What is the hardware configuration of the NFS clients?
(In reply to comment #6)
Customer can't get exact breakdown numbers, but it sounds like the files are fairly spread out:
"there are a lot of directories for data organization. When we can get some perf time I'll try to get a find fired off to make you a data file index."
I've asked customer for a rough estimation, i.e. tens, hundreds, thousands, or more files per directory.
Re: "On the NFS clients, how often is each file accessed?"
"How often the file is accessed depends on a number of factors. Data that is most commonly used, is always kept in memory and accessed via the mmap(). Other data is read into mmaps and accessed from there. Eventually we reach a triggered condition where we munmap() the files and start over. We call this fill&flush, fill&flush is not used for all data. Of the data eligible for fill/flush how often it is accessed will depend on how often we are using that data."
Re: "What is the hardware configuration of the NFS clients?"
"We are platformed on IBM X3650 servers with 16GB RAM and 8 cores total (2 sockets). Network fabric is Cisco 6500 with fabic enabled blades and sup720's. Each server has two gigE interfaces configured with the bonding driver in an active/passive configuration.
Each child filer is a IBM re-badged NetApp 6080c with 32gb of read cache and 28 14k FCAL drives. 95% of disk operations complete from read cache. Each filer head is connected to the network fabric with a 6 gigE member port channel."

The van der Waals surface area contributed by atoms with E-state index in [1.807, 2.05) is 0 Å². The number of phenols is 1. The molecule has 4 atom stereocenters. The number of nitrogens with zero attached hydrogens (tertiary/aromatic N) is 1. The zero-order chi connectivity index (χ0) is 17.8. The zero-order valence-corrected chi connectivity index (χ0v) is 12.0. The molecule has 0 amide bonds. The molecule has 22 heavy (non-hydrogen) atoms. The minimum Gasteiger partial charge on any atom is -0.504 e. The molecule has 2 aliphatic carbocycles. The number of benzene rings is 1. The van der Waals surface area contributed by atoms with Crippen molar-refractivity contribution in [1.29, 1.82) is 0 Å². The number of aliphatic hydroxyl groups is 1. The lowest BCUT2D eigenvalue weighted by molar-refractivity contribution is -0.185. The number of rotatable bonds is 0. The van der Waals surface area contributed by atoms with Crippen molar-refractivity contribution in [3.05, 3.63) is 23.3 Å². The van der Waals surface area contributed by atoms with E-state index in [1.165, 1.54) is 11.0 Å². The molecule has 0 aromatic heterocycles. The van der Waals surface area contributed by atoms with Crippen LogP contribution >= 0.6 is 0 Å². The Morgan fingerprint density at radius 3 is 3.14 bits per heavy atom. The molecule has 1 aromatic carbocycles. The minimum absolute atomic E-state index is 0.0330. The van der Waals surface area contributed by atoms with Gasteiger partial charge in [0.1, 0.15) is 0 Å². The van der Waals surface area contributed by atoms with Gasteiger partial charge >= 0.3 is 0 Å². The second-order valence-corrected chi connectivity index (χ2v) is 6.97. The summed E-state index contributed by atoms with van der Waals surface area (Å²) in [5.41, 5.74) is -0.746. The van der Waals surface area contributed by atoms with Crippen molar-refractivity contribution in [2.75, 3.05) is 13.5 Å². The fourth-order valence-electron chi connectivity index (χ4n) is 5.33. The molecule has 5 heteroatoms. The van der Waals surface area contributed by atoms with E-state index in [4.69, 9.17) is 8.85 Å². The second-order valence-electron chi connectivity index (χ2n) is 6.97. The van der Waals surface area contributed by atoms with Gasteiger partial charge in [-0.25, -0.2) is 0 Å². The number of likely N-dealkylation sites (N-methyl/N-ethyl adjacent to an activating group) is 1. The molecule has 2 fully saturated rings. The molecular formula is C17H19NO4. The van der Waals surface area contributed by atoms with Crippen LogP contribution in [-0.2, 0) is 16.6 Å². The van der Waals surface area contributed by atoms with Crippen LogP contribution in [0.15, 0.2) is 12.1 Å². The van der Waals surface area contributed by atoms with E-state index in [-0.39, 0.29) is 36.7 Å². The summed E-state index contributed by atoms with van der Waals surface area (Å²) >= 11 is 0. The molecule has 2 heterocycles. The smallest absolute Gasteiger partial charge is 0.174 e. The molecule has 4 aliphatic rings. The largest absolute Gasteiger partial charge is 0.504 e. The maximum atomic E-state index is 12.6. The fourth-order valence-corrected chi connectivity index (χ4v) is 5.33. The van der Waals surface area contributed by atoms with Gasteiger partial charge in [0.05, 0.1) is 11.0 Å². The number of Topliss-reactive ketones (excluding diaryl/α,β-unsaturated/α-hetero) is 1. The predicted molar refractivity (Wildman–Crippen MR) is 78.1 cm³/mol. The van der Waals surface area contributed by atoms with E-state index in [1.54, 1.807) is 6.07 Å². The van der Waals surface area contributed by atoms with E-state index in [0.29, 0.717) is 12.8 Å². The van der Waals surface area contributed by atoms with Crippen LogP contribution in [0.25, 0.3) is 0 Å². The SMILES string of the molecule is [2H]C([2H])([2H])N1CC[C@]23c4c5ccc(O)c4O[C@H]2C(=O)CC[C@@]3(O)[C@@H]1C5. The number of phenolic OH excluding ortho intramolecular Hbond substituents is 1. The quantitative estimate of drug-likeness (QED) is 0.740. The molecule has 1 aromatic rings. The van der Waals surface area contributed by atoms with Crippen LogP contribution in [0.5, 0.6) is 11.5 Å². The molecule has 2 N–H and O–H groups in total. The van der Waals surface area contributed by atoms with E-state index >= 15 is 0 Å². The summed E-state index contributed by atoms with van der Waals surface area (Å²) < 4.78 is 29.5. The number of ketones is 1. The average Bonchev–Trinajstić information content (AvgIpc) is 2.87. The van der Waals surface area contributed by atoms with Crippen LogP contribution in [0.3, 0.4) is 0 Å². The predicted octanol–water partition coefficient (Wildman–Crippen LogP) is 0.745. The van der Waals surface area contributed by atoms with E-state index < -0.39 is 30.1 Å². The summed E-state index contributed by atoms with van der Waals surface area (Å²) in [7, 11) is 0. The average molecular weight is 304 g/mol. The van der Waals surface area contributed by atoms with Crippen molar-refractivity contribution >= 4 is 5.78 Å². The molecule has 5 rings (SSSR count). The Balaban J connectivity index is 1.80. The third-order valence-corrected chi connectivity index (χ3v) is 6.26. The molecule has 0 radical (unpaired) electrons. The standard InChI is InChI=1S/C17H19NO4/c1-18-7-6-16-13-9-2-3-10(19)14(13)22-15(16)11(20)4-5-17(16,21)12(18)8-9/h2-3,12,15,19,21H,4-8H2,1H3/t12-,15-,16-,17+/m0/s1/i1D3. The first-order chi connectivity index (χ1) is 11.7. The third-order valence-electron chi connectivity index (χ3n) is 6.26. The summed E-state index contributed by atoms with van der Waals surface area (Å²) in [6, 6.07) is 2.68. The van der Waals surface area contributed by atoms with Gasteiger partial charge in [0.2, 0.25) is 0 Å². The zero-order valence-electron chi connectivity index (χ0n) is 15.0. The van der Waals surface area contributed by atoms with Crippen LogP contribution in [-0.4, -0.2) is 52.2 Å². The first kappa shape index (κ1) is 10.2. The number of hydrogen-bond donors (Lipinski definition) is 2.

Created attachment 346583 [details]
log showing NFS operations every 10 seconds for a production server
to illustrating the I/O rates
Whay are athey using 8k as the rsize and wsize? What is the Data Ontap version?
Event posted on 06-09-2009 03:32pm EDT by cevich
Most IO's are less than 4k, 8k figure comes from Netapp best practices
guide. Ontap version is 220.127.116.11 but planning on migrating to 7.3.1.
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You can't just concatenate those capture files together like that. They
have a header at the beginning which identifies them.
It might easier to just count directories and then assume that everything
else is a regular file. Then, the "df -i" statistics could be useful.
I might suggest stopping the find and trying to get the information from
some other avenue.
The more interesting information is that the working set size of the files
being accessed or scanned. Are all 89 million looked at? Some subset?
At what rate, ie. how many files per second?
Perhaps the strace would be useful in this regard.
I will look at the capture files, but I am not terribly hopeful of
getting much useful out of them. The best capture file for me would be
that 6G file as 1 continuous capture and from the NFS client's
perspective. That way, I could look to see which files were being
looked at. By starting and stopping the network capture, packets are
missed and the information starts to become less and less reliable.
It is not possible to determine the time duration that the captures
were done for, so I can't infer how many files per second were being